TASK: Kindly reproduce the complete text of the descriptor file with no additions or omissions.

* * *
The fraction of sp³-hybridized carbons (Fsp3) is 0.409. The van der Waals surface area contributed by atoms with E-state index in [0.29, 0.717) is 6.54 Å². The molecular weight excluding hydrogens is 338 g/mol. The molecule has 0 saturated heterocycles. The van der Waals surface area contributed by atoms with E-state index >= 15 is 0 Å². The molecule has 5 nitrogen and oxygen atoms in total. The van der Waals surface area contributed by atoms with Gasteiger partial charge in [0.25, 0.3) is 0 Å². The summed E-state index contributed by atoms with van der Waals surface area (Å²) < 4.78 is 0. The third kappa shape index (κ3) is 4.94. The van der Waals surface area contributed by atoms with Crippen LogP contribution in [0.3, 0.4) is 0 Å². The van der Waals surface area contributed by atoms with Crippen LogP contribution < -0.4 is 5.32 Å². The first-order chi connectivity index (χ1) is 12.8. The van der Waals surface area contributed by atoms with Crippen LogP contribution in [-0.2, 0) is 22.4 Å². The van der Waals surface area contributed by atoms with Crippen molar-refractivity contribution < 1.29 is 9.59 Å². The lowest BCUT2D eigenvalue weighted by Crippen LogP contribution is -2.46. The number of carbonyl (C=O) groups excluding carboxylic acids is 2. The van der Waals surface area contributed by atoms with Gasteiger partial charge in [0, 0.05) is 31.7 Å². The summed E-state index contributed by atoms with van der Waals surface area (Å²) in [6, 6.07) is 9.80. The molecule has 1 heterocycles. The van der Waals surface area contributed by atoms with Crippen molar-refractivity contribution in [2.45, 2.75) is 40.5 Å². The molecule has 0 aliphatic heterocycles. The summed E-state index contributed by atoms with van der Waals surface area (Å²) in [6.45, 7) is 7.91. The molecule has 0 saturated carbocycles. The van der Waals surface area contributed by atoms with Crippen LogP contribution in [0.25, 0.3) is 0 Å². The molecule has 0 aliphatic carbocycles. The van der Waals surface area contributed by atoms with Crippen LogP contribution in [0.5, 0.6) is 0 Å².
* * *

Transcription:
The fraction of sp³-hybridized carbons (Fsp3) is 0.409. The van der Waals surface area contributed by atoms with E-state index in [0.29, 0.717) is 6.54 Å². The molecular weight excluding hydrogens is 338 g/mol. The molecule has 0 saturated heterocycles. The van der Waals surface area contributed by atoms with E-state index >= 15 is 0 Å². The molecule has 5 nitrogen and oxygen atoms in total. The van der Waals surface area contributed by atoms with Gasteiger partial charge in [0.25, 0.3) is 0 Å². The summed E-state index contributed by atoms with van der Waals surface area (Å²) < 4.78 is 0. The third kappa shape index (κ3) is 4.94. The van der Waals surface area contributed by atoms with Crippen LogP contribution in [0.3, 0.4) is 0 Å². The van der Waals surface area contributed by atoms with Crippen LogP contribution < -0.4 is 5.32 Å². The first-order chi connectivity index (χ1) is 12.8. The van der Waals surface area contributed by atoms with Crippen LogP contribution in [-0.2, 0) is 22.4 Å². The van der Waals surface area contributed by atoms with Crippen molar-refractivity contribution < 1.29 is 9.59 Å². The lowest BCUT2D eigenvalue weighted by Crippen LogP contribution is -2.46. The number of carbonyl (C=O) groups excluding carboxylic acids is 2. The van der Waals surface area contributed by atoms with Gasteiger partial charge in [0, 0.05) is 31.7 Å². The summed E-state index contributed by atoms with van der Waals surface area (Å²) in [6, 6.07) is 9.80. The molecule has 1 heterocycles. The van der Waals surface area contributed by atoms with Crippen molar-refractivity contribution in [2.45, 2.75) is 40.5 Å². The molecule has 0 aliphatic heterocycles. The summed E-state index contributed by atoms with van der Waals surface area (Å²) in [6.45, 7) is 7.91. The molecule has 0 saturated carbocycles. The van der Waals surface area contributed by atoms with Crippen LogP contribution in [0.25, 0.3) is 0 Å². The molecule has 0 aliphatic carbocycles. The van der Waals surface area contributed by atoms with Crippen LogP contribution in [0.5, 0.6) is 0 Å².